Section 1

1,Xinjing Hami melon

2,xinjiang watermelon

Section 2
Section 3
watermelon field at the foot of the Tianshan Mountains

xinjiang watermelon is sweetest and vwry big


Xinjiang Silk Road Big Watermelons
During the summer and autumn months, watermelons come onto the market alongside muskmelons. Piles of these fruits are displayed in the fruit shops and melon stalls in the towns and villages, and on the wayside stalls next to the melon patches. Xinjiang's watermelons are large with soft, succulent pulp and a sweet, refreshing flavor, and moreover are relatively cheap.
Watermelons are a native of Africa. Their cultivation in China first started in Xinjiang and there are numerous records of this in ancient texts from the Song Dynasty onwards, which state that watermelon cultivation in Xinjiang began over 1,000 years ago during the Five Dynasties (907-960) and then spread to the north of China where the melons became renowned. Other records note that in the tenth century watermelons were widely grown throughout Central Asia and what is now southern Xinjiang. After 1949, archaeological workers in Xinjiang came across 1,000-year-old watermelon seeds while digging at the ancient Astana tombs at Turpan, thus providing incontrovertible evidence to support these accounts.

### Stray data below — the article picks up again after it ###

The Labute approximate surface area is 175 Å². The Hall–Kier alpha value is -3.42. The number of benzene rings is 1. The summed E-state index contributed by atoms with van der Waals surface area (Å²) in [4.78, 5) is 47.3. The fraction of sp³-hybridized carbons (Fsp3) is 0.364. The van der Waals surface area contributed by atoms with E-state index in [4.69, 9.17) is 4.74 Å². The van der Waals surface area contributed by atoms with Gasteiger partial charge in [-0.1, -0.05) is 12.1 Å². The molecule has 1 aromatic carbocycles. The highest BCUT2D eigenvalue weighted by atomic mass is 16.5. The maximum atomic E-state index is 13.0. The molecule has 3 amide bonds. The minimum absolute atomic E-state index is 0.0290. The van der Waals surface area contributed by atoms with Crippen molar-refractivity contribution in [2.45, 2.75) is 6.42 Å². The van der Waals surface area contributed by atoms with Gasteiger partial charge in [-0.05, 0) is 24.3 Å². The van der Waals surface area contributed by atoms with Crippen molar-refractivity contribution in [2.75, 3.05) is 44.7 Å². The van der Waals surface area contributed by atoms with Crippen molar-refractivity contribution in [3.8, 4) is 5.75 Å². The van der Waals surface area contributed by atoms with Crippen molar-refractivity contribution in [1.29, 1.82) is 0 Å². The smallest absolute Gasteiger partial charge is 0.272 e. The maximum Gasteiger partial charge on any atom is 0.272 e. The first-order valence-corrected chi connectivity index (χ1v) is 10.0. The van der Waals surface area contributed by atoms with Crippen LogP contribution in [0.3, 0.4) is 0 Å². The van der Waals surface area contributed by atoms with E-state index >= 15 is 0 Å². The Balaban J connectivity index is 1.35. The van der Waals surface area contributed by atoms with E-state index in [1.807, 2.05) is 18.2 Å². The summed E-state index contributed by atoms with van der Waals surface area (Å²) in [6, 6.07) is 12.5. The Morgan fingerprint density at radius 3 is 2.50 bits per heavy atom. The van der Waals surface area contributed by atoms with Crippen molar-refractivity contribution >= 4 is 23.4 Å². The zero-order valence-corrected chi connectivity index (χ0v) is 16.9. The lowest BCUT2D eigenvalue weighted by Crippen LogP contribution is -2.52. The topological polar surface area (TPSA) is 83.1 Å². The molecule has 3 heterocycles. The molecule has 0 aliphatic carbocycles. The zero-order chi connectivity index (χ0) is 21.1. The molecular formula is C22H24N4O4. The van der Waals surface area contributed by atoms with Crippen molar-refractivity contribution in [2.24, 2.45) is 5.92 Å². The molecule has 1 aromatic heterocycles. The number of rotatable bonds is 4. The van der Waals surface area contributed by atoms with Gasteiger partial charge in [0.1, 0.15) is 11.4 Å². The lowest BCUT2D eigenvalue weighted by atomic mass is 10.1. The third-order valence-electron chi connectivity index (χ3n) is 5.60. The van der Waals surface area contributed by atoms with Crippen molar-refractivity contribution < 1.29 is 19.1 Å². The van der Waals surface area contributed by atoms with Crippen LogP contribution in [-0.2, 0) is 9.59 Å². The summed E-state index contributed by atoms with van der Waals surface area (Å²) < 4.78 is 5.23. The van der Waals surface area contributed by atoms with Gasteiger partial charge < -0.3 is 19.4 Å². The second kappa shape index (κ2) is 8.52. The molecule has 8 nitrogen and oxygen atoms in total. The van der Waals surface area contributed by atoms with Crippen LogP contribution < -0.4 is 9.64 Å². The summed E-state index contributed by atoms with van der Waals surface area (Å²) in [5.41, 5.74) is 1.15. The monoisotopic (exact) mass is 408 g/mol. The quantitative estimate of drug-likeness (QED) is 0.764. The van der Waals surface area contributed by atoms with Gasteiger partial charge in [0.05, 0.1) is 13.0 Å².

Despite Xinjiang's centuries-long history of watermelon cultiva-tion, there were only a limited number of varieties before Liberation which, far from improving, were showing a regressive tendency. Moreover, the quality and yield were poor. After 1949, fine strains suitable for local conditions were introduced from northern China, the Soviet Union, East Asia and North America. The efforts of

Xinjiang's melon growers and horticulturists, who have made the most of Xinjiang's natural advantages, mean that not only have the imported varieties adapted successfully but also new quality varieties have been bred. Nowadays over 20,000 hectares throughout Xin-jiang are under watermelon cultivation, which is slightly larger than the muskmelon growing area. The annual yield of watermelons is around 300,000 tons. Famous watermelon producing regions in-clude Jing, Xiayedi (or more accurately the eastern side of the Gar Basin), Changji and Turpan. A large number of the high-quality melons from these areas are marketed in their own districts, while the rest are consigned to Beijing, Tianjin, Shanghai and the prov-inces.
Watermelons are cooling and thirst quenching, and full of nutri-tion. Analysis by medical scientists has revealed that watermelon pulp contains various fruit acids, trace elements and Vitamins B1, B2, A and C, as well as fiber, protein, carbohydrate, all of which are essential to the normal functioning of the body. In addition, the rind, pulp, seed kernels, root and leaves of the watermelon are all important sources of Chinese medicines with a wide range of applications from treating mouth ulcers to relieving alcohol poison-ing. Watermelon seeds make an excellent snack as roasted melon seeds contain twice as much protein and eleven times as much fat as the same amount of flour.